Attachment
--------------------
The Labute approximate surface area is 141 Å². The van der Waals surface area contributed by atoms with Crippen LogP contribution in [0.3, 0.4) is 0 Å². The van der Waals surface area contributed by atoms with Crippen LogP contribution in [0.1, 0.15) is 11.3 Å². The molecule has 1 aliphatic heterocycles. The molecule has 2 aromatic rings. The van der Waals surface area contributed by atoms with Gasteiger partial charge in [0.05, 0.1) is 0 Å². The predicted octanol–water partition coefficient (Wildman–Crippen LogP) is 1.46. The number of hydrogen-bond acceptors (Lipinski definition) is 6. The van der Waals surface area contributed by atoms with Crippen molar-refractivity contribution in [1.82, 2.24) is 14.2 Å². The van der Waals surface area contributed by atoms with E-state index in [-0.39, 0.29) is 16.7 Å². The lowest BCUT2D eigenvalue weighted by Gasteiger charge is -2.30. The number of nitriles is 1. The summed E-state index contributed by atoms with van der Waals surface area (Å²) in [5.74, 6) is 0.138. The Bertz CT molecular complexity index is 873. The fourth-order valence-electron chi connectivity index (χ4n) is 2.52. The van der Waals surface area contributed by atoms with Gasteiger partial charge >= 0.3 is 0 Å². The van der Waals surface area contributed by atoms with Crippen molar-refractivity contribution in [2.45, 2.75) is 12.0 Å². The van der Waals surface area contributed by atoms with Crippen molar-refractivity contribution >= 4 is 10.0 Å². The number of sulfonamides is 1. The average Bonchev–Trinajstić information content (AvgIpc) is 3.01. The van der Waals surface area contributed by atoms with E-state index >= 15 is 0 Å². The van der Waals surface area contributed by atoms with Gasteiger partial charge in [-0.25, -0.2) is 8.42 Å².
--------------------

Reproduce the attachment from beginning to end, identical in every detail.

The Labute approximate surface area is 141 Å². The van der Waals surface area contributed by atoms with Crippen LogP contribution in [0.3, 0.4) is 0 Å². The van der Waals surface area contributed by atoms with Crippen LogP contribution in [0.1, 0.15) is 11.3 Å². The molecule has 1 aliphatic heterocycles. The molecule has 2 aromatic rings. The van der Waals surface area contributed by atoms with Gasteiger partial charge in [0.05, 0.1) is 0 Å². The predicted octanol–water partition coefficient (Wildman–Crippen LogP) is 1.46. The number of hydrogen-bond acceptors (Lipinski definition) is 6. The van der Waals surface area contributed by atoms with Crippen molar-refractivity contribution in [1.82, 2.24) is 14.2 Å². The van der Waals surface area contributed by atoms with E-state index in [-0.39, 0.29) is 16.7 Å². The lowest BCUT2D eigenvalue weighted by Gasteiger charge is -2.30. The number of nitriles is 1. The summed E-state index contributed by atoms with van der Waals surface area (Å²) in [5.74, 6) is 0.138. The Bertz CT molecular complexity index is 873. The fourth-order valence-electron chi connectivity index (χ4n) is 2.52. The van der Waals surface area contributed by atoms with Gasteiger partial charge >= 0.3 is 0 Å². The van der Waals surface area contributed by atoms with Crippen molar-refractivity contribution in [2.45, 2.75) is 12.0 Å². The van der Waals surface area contributed by atoms with Crippen molar-refractivity contribution >= 4 is 10.0 Å². The number of sulfonamides is 1. The average Bonchev–Trinajstić information content (AvgIpc) is 3.01. The van der Waals surface area contributed by atoms with E-state index >= 15 is 0 Å². The van der Waals surface area contributed by atoms with Gasteiger partial charge in [-0.25, -0.2) is 8.42 Å².